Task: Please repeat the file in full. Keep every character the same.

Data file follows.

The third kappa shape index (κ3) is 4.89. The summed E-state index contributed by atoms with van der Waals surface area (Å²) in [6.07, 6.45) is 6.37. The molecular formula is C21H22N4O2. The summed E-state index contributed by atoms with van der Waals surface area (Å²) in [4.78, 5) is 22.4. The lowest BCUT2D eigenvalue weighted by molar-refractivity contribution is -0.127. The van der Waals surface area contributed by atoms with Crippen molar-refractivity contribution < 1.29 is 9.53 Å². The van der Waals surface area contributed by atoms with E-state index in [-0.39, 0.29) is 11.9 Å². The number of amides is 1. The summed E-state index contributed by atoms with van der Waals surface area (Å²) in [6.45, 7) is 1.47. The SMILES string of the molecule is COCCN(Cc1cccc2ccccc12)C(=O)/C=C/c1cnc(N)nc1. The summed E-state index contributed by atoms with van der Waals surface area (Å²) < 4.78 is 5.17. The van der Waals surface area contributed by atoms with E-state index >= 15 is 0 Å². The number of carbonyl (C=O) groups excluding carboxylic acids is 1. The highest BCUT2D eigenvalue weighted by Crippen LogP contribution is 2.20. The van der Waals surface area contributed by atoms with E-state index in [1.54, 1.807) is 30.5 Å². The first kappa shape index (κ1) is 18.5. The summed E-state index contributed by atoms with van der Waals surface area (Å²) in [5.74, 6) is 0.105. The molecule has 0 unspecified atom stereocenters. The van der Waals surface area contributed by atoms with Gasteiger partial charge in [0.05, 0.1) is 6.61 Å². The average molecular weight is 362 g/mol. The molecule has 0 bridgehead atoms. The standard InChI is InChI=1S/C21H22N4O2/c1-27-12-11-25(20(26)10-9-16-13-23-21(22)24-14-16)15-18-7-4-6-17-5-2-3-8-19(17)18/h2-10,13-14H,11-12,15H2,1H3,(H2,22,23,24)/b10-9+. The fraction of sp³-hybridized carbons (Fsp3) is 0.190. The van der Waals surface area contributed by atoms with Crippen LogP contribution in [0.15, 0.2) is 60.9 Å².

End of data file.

The third kappa shape index (κ3) is 4.89. The summed E-state index contributed by atoms with van der Waals surface area (Å²) in [6.07, 6.45) is 6.37. The molecular formula is C21H22N4O2. The summed E-state index contributed by atoms with van der Waals surface area (Å²) in [4.78, 5) is 22.4. The lowest BCUT2D eigenvalue weighted by molar-refractivity contribution is -0.127. The van der Waals surface area contributed by atoms with Crippen molar-refractivity contribution < 1.29 is 9.53 Å². The van der Waals surface area contributed by atoms with E-state index in [-0.39, 0.29) is 11.9 Å². The number of amides is 1. The summed E-state index contributed by atoms with van der Waals surface area (Å²) in [6.45, 7) is 1.47. The SMILES string of the molecule is COCCN(Cc1cccc2ccccc12)C(=O)/C=C/c1cnc(N)nc1. The summed E-state index contributed by atoms with van der Waals surface area (Å²) < 4.78 is 5.17. The van der Waals surface area contributed by atoms with E-state index >= 15 is 0 Å². The number of carbonyl (C=O) groups excluding carboxylic acids is 1. The highest BCUT2D eigenvalue weighted by Crippen LogP contribution is 2.20. The van der Waals surface area contributed by atoms with E-state index in [1.54, 1.807) is 30.5 Å². The first kappa shape index (κ1) is 18.5. The summed E-state index contributed by atoms with van der Waals surface area (Å²) in [5.74, 6) is 0.105. The molecule has 0 unspecified atom stereocenters. The van der Waals surface area contributed by atoms with Gasteiger partial charge in [0.05, 0.1) is 6.61 Å². The average molecular weight is 362 g/mol. The molecule has 0 bridgehead atoms. The standard InChI is InChI=1S/C21H22N4O2/c1-27-12-11-25(20(26)10-9-16-13-23-21(22)24-14-16)15-18-7-4-6-17-5-2-3-8-19(17)18/h2-10,13-14H,11-12,15H2,1H3,(H2,22,23,24)/b10-9+. The fraction of sp³-hybridized carbons (Fsp3) is 0.190. The van der Waals surface area contributed by atoms with Crippen LogP contribution in [0.15, 0.2) is 60.9 Å².